# Theoretical question

1. Jan 3, 2008

### Goldenwind

This isn't a homework question, just something I was pondering one day.

PE = mgh

m = m, obviously
g and a are both measurements of acceleration
h and d are both measurements of distance

If g = a, and h = d, is it fair to say that W = PE?

Therefore, W = a change in KE, so PE = Change in KE?

2. Jan 3, 2008

### Andrew Mason

Not quite. The work done on an object can result in a change in kinetic and/or potential energy. In order for W to be equal to KE, the accelerating force would have to be at right angles to the direction of the gravitational force.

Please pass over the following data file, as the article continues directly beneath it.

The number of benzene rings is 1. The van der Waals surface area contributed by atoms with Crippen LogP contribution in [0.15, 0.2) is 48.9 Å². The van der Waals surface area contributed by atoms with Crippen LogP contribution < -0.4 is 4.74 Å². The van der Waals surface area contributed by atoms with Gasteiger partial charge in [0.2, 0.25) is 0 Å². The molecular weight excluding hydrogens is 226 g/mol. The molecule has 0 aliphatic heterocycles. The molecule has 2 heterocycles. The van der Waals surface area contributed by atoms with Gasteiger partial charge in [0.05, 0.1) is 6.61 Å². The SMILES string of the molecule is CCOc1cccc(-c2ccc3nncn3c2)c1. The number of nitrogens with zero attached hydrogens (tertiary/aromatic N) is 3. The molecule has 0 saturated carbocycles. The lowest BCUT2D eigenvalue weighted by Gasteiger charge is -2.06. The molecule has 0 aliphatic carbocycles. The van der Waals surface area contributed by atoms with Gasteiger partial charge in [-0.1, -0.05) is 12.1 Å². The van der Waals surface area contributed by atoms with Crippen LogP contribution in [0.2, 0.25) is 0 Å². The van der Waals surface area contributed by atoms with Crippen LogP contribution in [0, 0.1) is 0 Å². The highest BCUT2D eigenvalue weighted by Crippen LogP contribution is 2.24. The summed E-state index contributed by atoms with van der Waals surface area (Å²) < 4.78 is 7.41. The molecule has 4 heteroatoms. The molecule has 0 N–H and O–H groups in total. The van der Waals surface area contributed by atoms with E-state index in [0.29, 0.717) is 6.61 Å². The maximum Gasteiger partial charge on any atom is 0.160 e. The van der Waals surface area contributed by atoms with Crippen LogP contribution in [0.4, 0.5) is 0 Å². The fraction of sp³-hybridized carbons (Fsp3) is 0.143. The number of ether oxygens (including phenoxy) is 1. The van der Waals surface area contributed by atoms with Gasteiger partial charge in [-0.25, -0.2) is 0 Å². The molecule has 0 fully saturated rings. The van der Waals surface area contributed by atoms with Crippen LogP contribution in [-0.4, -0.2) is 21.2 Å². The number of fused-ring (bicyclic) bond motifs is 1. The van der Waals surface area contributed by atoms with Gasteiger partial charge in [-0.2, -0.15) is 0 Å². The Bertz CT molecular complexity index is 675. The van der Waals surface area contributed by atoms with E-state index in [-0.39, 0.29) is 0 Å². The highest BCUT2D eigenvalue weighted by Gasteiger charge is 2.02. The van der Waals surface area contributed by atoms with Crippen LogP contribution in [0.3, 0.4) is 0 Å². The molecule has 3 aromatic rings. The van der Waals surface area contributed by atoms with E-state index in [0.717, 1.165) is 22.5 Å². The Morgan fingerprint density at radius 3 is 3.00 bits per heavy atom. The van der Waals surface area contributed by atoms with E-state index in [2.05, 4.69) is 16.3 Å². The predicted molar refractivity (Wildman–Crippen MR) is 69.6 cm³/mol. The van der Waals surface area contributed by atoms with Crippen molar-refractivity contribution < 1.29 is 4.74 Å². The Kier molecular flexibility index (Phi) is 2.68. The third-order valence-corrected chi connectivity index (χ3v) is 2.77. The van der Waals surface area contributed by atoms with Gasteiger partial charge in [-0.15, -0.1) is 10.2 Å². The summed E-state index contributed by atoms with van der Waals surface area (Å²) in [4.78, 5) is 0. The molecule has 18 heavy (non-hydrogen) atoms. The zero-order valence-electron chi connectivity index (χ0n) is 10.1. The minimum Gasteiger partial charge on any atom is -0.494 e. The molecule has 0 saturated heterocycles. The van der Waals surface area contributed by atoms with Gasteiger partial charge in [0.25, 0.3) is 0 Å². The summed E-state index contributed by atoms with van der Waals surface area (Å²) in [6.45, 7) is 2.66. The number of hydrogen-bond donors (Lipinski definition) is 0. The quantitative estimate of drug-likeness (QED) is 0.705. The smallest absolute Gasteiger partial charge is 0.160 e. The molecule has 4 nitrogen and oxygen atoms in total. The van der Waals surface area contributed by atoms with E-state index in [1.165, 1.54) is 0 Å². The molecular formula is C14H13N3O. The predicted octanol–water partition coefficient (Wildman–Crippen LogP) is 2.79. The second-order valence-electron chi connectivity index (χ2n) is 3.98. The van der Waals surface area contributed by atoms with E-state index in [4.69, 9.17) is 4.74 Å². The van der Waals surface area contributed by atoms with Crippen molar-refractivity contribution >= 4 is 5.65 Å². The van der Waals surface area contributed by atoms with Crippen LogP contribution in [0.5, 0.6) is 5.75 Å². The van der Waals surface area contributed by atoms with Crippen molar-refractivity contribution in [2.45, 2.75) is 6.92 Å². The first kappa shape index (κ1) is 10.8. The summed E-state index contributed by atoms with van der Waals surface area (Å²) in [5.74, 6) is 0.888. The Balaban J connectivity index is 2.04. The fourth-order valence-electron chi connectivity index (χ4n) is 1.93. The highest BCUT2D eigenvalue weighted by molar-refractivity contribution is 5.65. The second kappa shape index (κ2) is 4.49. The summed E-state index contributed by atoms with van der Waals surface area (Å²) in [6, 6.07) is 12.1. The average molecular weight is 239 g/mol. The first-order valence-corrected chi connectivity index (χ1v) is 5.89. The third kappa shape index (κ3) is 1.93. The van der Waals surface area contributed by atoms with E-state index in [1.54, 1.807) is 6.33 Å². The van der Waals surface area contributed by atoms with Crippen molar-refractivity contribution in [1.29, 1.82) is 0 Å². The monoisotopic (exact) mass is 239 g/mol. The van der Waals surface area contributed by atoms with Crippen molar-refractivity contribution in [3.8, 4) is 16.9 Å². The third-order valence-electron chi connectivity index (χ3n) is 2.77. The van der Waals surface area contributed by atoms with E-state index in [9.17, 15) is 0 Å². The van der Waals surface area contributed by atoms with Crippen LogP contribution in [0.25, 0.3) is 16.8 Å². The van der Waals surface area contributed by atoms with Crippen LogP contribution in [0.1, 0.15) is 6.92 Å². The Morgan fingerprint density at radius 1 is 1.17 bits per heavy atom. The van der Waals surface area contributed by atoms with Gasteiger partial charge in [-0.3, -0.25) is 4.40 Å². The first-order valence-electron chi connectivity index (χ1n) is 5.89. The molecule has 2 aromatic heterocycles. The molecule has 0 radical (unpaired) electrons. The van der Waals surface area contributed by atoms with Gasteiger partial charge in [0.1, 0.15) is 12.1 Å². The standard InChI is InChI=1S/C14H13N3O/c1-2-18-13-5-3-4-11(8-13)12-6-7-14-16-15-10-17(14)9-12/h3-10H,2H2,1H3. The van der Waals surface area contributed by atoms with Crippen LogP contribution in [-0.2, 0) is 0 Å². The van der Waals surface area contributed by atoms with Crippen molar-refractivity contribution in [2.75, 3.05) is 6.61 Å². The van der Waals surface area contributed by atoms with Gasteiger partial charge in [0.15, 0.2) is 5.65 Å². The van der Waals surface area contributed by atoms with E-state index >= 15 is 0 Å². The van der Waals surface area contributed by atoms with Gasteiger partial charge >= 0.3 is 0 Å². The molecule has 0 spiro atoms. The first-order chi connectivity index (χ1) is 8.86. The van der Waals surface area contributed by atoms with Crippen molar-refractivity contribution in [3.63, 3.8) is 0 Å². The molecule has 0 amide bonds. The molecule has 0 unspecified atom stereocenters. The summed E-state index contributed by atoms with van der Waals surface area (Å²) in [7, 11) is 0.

The correct equations are:

PE = mgh
$$W = \vec F \cdot\vec d = m\vec a \cdot\vec d = mad\cos\theta$$

ie. h would be 0 and $\cos\theta$ would be 1.

AM

3. Jan 3, 2008

### dynamicsolo

All you can really show by this argument is that work and energy have the same units; this does not let us conclude anything at a deeper conceptual level by itself. You'll run into a more extreme case of this when you study torque: you'll learn that torque and energy have the same units but are not much related at all.